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Good Economics for Hard Times: Better Answers to Our Biggest Problems by Abhijit V. Banerjee and Esther Duflo

Posted at — Jul 13, 2021

“Good Economics for Hard Times” cover

Why does the cover of a book written by two winners of the Nobel Prize have a wrench being used to wiggle a letter ‘o’? I don’t know, it’s a mystery. A lot about this book is a mystery to me by now since I’m writing this review based on a handful of notes I left in the book when I read it in November. The overall impression I’ve retained is that the questions brought up in the book were more interesting than the answers, and that I don’t want to pick up another book by these authors.

In the introduction, they make a point of the low trust the public has towards economists.

just 25 percent of people trusted economists about their own field of expertise. Only politicians ranked lower.

They describe their fellow economists as people rarely reaching any consensus, then separate people posing as economists in the public discourse from proper economists from the academia, and say that unfortunately these two groups look alike to the public (what difference does it make though if we’ve just established the public doesn’t give a damn?). Then even within the academic ranks…​

There are of course those who do speak out, but they tend to be, with important exceptions, those with the strongest opinions and the least patience for engaging with the best work in modern economics.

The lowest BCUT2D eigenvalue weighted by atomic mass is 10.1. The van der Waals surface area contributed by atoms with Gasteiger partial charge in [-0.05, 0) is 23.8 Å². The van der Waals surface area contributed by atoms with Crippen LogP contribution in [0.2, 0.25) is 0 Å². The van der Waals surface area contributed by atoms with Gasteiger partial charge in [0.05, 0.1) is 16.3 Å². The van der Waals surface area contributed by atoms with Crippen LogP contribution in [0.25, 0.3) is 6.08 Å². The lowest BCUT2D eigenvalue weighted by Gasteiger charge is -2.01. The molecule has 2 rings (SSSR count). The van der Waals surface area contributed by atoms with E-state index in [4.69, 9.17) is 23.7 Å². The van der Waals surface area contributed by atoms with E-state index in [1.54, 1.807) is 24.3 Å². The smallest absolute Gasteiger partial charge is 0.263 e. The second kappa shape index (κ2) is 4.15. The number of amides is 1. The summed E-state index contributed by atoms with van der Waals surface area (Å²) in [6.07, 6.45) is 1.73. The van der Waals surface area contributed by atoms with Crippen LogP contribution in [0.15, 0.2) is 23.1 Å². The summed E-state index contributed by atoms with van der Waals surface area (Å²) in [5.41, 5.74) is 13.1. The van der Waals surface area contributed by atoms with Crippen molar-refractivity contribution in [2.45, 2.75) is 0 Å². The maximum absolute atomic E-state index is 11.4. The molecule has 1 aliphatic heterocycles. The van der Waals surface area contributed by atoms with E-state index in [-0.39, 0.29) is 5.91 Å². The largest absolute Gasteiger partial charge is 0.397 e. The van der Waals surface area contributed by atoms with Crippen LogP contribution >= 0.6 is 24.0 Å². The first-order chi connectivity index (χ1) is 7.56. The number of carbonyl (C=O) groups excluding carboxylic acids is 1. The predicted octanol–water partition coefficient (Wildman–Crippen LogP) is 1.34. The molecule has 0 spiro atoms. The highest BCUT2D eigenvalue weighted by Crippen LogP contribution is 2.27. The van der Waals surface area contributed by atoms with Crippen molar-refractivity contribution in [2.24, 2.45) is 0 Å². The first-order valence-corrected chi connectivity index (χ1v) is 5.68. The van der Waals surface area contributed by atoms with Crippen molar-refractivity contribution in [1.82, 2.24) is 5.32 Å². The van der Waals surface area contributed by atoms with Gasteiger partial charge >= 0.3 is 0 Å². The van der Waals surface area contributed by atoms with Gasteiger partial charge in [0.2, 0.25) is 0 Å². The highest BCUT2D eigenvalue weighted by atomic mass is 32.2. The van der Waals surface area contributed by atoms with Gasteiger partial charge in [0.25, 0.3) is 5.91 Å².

Of course, this book is not like the other girls™, and promises to provide “a report from the trenches where [the] research happens”, to reveal “what does the best economics of today tell us about the fundamental issues our societies are grappling with?”. At least it takes up a good life, and not just income, as a notion to be guided with when discussing these fundamental issues.

And what are the issues taken up? Immigration, global trade, prejudice, growth, climate change, artificial intelligence and jobs, inequality and government intervention, and finally welfare.

The answers to all of them sound kinda…​ leftist, for better or worse. E.g., to alleviate the bad effects of the global trade we should tax those who win from it and redistribute the winnings to those who lose out. To deal with the robots taking our jobs, the government should subsidize education and child care.

While I have nothing against subsidizing child care, I can imagine how aggravating or at least suspicious this book might be for a stereotypical republican in the US. Despite the authors bringing up tons of studies, there are just not that many randomized controlled trials on the subjects like immigration or global trade. So a lot of what they write about, a lot of the explanations they give to preconditions and outcomes in various countries, they’re just as good of a guess as any other.

The book is quite entertaining since it provides many, many anecdotes related to current hot topics and makes one think about possible explanations or patterns in those anecdotes. But it does not really have answers to anything, just more fuel for endless debate.


(402 pages, ISBN:9780241306895, Worldcat, Open Library)

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